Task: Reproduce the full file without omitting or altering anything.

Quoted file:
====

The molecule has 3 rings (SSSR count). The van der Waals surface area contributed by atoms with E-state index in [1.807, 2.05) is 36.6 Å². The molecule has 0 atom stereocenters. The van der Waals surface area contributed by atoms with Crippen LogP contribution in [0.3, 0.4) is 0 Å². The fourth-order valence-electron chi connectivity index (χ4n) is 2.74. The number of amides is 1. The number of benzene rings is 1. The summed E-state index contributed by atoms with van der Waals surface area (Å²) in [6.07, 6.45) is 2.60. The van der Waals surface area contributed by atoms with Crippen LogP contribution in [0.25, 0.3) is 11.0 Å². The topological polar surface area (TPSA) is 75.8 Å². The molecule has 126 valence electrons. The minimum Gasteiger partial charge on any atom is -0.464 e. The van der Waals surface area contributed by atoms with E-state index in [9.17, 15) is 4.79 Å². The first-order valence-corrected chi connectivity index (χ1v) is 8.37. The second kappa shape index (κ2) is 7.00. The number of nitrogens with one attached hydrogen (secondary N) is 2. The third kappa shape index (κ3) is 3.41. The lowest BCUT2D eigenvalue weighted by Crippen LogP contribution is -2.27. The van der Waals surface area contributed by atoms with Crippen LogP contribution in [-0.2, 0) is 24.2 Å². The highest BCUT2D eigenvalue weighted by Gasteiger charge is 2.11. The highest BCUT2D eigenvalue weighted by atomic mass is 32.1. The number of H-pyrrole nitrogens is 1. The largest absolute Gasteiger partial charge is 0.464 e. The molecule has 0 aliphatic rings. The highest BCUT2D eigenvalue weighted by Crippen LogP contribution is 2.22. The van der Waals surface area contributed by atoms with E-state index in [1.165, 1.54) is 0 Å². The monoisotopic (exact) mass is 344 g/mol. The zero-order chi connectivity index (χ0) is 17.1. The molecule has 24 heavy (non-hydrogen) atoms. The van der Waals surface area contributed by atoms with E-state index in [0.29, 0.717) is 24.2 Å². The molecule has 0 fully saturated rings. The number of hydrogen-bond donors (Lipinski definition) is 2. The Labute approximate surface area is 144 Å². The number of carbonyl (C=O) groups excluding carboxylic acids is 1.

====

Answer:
The molecule has 3 rings (SSSR count). The van der Waals surface area contributed by atoms with E-state index in [1.807, 2.05) is 36.6 Å². The molecule has 0 atom stereocenters. The van der Waals surface area contributed by atoms with Crippen LogP contribution in [0.3, 0.4) is 0 Å². The fourth-order valence-electron chi connectivity index (χ4n) is 2.74. The number of amides is 1. The number of benzene rings is 1. The summed E-state index contributed by atoms with van der Waals surface area (Å²) in [6.07, 6.45) is 2.60. The van der Waals surface area contributed by atoms with Crippen LogP contribution in [0.25, 0.3) is 11.0 Å². The topological polar surface area (TPSA) is 75.8 Å². The molecule has 126 valence electrons. The minimum Gasteiger partial charge on any atom is -0.464 e. The van der Waals surface area contributed by atoms with E-state index in [9.17, 15) is 4.79 Å². The first-order valence-corrected chi connectivity index (χ1v) is 8.37. The second kappa shape index (κ2) is 7.00. The number of nitrogens with one attached hydrogen (secondary N) is 2. The third kappa shape index (κ3) is 3.41. The lowest BCUT2D eigenvalue weighted by Crippen LogP contribution is -2.27. The van der Waals surface area contributed by atoms with Crippen LogP contribution in [-0.2, 0) is 24.2 Å². The highest BCUT2D eigenvalue weighted by Gasteiger charge is 2.11. The highest BCUT2D eigenvalue weighted by atomic mass is 32.1. The number of H-pyrrole nitrogens is 1. The largest absolute Gasteiger partial charge is 0.464 e. The molecule has 0 aliphatic rings. The highest BCUT2D eigenvalue weighted by Crippen LogP contribution is 2.22. The van der Waals surface area contributed by atoms with E-state index in [1.165, 1.54) is 0 Å². The monoisotopic (exact) mass is 344 g/mol. The zero-order chi connectivity index (χ0) is 17.1. The molecule has 24 heavy (non-hydrogen) atoms. The van der Waals surface area contributed by atoms with E-state index in [0.29, 0.717) is 24.2 Å². The molecule has 0 fully saturated rings. The number of hydrogen-bond donors (Lipinski definition) is 2. The Labute approximate surface area is 144 Å². The number of carbonyl (C=O) groups excluding carboxylic acids is 1.